Everywhere on Boracay, there were children working.
Like this boy who tried to sell us coconut drinks while we were on a snorkling trip.
And up and down the beach, there were children selling snacks, glow toys and knick-knacks or trying to charm tourists into purchasing parental wares (massage, island-hopping tours, pirated DVDs). Late at night there were children collecting bottles and other recyclables that littered the beach to sell at to a recycler.
A young girl with a broom kept her father's sand sculpture smooth and untrammeled by the passing traffic.
"Please give a donation, my dad built this," she told me, pointing at a date etched in the sand which indicated he had constructed the edifice that very morning.
I noticed during my stay that the sandcastle remained where it was, the date changing daily. The sandcastle was sufficiently magnificent that I didn't mind parting with a few pesos for the privilege of photographing it.
A boy of about eight years approached me with a handful of glow sticks.
"Buy a glow stick, ma'am?"
"No, thank you."
"For your children?" the boy pointed at my daughter playing with her friend in the sea.
I raised an eyebrow at him. "It's rather sunny, don't you think, to be playing with glow sticks?"
"Wow, you're really good at that," I said appreciatively.
He put the glow sticks down. "Wanna see some more?"
More children joined, each insisting that their acrobatic skills were better than the other's. I sat and oohed and aahed as each in turn performed cartwheels and flips and bridges in the pliant white sand.
The crowd of children grew. They jabbered at each other in what seemed a multitude of languages.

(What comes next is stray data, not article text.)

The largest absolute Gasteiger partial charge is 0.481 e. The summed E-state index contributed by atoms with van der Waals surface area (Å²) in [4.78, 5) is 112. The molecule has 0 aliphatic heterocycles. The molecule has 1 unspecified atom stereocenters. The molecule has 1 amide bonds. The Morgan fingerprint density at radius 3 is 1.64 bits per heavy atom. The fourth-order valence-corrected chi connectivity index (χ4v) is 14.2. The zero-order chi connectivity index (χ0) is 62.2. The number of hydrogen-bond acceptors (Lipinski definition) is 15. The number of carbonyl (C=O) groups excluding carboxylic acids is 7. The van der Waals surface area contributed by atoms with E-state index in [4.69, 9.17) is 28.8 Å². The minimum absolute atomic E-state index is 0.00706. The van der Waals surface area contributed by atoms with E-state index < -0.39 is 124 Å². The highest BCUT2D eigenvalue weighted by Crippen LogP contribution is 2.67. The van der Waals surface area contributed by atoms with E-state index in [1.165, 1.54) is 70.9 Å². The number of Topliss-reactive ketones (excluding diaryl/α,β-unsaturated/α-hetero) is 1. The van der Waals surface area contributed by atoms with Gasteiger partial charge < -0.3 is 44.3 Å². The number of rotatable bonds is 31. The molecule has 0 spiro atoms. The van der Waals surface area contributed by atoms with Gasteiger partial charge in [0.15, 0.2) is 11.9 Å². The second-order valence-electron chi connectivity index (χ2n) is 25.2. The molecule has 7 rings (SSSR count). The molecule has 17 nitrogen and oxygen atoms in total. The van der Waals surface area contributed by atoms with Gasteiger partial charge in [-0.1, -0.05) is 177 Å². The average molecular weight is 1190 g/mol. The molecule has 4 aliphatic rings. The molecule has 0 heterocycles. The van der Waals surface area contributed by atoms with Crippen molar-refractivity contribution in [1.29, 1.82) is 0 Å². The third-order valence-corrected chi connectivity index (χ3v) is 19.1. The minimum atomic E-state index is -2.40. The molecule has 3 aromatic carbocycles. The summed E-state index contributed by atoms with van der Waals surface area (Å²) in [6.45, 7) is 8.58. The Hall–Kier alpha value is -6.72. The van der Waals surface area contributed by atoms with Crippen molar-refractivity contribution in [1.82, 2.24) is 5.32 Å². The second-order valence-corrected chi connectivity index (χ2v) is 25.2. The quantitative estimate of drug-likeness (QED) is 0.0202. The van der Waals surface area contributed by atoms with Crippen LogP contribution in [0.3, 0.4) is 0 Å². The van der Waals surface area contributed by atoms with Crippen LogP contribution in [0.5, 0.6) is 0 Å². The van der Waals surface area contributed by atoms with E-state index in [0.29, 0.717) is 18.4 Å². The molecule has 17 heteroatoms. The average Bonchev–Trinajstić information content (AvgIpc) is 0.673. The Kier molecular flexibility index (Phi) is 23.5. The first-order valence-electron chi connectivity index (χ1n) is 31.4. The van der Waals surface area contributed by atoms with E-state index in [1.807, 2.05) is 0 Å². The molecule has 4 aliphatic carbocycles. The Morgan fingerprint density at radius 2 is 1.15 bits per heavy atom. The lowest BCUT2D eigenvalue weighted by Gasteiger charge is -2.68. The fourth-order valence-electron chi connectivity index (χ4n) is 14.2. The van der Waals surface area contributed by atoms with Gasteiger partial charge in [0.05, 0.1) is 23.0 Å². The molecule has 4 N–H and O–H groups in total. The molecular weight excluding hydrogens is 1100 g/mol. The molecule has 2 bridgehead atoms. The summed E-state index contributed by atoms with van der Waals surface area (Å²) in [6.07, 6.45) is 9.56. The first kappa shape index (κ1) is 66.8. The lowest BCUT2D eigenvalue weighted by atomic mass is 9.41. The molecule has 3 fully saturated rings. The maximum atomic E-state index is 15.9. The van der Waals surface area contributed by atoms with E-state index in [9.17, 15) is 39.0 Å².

"What language are you speaking?" I asked the first boy.
"Muslim? That's not a language, is it?"
He laughed and told me the name of his dialect which I didn't manage to record. "Have you lived on the island long?"
"A long time," he nodded.
"My dad brought me here in grade three."
"What grade are you now?"
At which point all the children clamoured to tell me where they were from - which was everywhere. Provinces up and down the Philippines. They came with their parents, they said. And their parents came to work.
Then, almost as suddenly as they had surrounded me, the children gathered together to play a game - the sort you might find in any schoolyard around the world, except they were sitting on the finest white sand, on the shore of a beautiful island.
The sunset was a signal for one of the bars that line the beach to turn on some disco music full blast. The children leapt to their feet. It was like the scene from Where the Wild Things Are ... let the rumpus begin!They danced and they danced.
Then when the night finally closed in and all the fairy lights had switched on in the coconut trees, they collected their glow sticks from the beach and went back to work.
Labels: working children